At UFC 117, Chael Sonnen took Silva down repeatedly and was pummeling him on the ground. Round after round, the same story played out, through the fifth round.
At the halfway point of the round, Silva managed to slide his body around and caught Sonnen in a triangle choke, forcing the submission and scoring the dramatic come-from-behind win.
“There was this eerie feeling around that night and when he dropped the first round, it was something I hadn’t seen before,” Adesanya said. “And Chael Sonnen was handling him and I’m like, ‘C’mon, Anderson!’ But he was that kind of a champion and he found a way.”
Silva’s complicated relationship with Dana White
At the time, UFC president Dana White began hailing Silva as the best fighter of all time, surpassing heavyweight Fedor Emelianenko, whom most people regarded as the best ever prior to Silva.
White and Silva had an interesting relationship. It wasn’t always peaches and cream, and White was angrily denouncing Silva at UFC 110 following Silva’s lackluster win over Demian Maia in Abu Dhabi.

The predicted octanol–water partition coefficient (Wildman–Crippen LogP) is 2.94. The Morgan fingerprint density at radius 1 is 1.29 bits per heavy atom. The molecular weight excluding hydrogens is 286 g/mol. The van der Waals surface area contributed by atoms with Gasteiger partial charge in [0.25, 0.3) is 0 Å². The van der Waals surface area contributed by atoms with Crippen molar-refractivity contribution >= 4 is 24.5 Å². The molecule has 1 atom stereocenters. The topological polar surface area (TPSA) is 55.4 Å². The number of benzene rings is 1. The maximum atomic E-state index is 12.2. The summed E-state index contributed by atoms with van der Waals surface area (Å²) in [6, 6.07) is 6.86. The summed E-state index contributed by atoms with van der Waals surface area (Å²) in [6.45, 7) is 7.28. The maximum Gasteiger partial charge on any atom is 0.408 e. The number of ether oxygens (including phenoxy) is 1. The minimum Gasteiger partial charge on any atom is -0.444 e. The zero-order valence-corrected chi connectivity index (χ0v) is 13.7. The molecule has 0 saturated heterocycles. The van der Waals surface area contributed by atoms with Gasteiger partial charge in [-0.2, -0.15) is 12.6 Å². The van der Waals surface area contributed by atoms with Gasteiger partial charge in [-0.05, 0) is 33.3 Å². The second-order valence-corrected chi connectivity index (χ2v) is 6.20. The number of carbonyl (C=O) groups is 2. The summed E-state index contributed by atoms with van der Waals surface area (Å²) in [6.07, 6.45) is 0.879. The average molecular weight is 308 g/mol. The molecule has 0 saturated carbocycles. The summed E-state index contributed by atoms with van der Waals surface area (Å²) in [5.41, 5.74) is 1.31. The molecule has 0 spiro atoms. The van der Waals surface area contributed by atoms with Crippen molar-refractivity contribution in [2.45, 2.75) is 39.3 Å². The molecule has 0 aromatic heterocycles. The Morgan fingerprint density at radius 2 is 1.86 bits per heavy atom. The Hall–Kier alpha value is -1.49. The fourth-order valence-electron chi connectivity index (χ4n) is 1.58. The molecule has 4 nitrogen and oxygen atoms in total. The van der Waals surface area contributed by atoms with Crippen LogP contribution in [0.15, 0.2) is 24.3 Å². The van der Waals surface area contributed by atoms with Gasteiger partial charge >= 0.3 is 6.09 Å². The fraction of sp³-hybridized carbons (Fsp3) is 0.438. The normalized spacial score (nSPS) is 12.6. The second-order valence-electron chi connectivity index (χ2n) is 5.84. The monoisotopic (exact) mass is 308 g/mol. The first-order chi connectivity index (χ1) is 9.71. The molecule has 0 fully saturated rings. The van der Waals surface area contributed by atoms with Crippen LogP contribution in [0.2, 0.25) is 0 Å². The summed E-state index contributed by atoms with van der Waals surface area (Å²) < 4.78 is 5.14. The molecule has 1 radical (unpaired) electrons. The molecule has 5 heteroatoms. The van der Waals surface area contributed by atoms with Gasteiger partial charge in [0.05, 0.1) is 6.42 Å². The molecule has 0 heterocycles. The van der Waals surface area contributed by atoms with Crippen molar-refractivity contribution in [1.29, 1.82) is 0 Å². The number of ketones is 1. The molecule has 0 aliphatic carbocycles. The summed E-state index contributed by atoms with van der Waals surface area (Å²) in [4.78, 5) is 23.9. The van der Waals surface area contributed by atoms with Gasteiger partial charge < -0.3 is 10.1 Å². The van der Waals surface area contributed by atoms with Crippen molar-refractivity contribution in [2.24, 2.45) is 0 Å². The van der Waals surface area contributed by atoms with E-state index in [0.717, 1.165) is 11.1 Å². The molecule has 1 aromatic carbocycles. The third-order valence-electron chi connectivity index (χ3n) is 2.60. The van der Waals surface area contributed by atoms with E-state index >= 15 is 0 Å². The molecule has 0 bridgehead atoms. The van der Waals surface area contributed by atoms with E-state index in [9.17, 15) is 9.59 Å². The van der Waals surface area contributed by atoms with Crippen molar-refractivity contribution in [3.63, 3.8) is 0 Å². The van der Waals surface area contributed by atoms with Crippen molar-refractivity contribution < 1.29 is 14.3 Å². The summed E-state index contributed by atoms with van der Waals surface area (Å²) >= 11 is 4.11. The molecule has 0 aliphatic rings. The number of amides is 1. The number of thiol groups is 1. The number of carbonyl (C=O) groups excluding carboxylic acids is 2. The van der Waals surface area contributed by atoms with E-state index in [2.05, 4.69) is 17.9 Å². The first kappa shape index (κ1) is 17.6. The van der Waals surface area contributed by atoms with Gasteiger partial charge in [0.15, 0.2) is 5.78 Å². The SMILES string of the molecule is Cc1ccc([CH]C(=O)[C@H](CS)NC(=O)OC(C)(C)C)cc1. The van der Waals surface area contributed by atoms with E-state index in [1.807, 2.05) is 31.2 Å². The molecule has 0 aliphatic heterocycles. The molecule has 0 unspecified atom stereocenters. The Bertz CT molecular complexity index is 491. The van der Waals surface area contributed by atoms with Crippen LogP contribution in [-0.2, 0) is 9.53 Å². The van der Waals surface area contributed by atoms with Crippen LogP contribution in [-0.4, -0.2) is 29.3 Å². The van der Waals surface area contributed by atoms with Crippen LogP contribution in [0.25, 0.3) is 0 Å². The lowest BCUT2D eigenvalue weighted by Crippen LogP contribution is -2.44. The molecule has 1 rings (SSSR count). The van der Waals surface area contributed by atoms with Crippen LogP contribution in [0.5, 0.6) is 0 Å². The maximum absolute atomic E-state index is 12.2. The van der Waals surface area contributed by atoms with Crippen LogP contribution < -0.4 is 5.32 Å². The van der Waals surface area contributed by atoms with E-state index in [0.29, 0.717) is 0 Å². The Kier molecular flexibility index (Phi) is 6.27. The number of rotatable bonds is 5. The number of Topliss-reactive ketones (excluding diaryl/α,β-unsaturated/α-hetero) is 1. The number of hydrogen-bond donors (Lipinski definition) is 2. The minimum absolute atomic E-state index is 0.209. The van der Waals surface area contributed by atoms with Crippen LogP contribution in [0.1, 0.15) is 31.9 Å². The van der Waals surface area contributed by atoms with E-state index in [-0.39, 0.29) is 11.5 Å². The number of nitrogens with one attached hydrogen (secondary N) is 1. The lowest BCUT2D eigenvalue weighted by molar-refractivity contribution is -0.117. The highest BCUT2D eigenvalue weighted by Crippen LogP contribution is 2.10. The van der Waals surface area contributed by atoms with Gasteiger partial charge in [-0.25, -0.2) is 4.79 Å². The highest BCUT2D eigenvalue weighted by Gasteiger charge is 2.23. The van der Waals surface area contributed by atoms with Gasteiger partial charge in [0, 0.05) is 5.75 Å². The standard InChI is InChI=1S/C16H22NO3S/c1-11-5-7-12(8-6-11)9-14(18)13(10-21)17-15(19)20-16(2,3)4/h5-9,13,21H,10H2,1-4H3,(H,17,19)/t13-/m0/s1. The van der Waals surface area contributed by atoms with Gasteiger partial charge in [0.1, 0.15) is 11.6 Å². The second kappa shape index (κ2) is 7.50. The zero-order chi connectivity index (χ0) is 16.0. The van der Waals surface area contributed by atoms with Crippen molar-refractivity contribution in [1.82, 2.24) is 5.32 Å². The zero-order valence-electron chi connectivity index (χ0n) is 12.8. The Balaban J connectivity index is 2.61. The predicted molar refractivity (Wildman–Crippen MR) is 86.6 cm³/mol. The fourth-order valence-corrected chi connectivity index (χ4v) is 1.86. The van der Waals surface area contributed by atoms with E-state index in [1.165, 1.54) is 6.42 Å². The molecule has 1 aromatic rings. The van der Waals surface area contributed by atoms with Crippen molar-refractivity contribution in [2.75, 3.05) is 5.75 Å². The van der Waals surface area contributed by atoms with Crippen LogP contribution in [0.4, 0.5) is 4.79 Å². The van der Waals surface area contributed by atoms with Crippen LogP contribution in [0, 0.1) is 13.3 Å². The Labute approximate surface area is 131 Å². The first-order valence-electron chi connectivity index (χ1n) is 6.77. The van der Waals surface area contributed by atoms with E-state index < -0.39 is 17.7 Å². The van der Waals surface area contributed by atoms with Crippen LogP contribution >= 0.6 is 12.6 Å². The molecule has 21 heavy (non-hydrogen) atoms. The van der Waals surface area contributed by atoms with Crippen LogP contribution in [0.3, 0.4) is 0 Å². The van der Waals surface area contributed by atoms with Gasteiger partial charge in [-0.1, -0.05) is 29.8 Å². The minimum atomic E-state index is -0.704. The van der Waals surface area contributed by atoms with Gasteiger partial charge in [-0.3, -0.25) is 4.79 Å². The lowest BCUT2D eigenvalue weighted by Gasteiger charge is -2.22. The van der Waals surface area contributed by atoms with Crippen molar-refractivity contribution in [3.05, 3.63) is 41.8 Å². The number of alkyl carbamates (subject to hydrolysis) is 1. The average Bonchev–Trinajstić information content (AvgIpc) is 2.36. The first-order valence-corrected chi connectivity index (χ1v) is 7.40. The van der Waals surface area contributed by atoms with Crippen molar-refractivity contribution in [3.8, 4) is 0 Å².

Silva beamed as he recalled the incident, but he never let it affect the way he fought, despite how angry White was.
“Let me tell you something: A lot of fighters are scared about Dana,” Silva said. “But Dana is a good guy. Sometimes, though, he becomes angry. There are two things. Inside the cage, Dana doesn’t have control. Inside the cage, whose place is it? It’s the fighters’ — the fighters’ business is inside the cage. It’s my business; it’s not Dana’s business.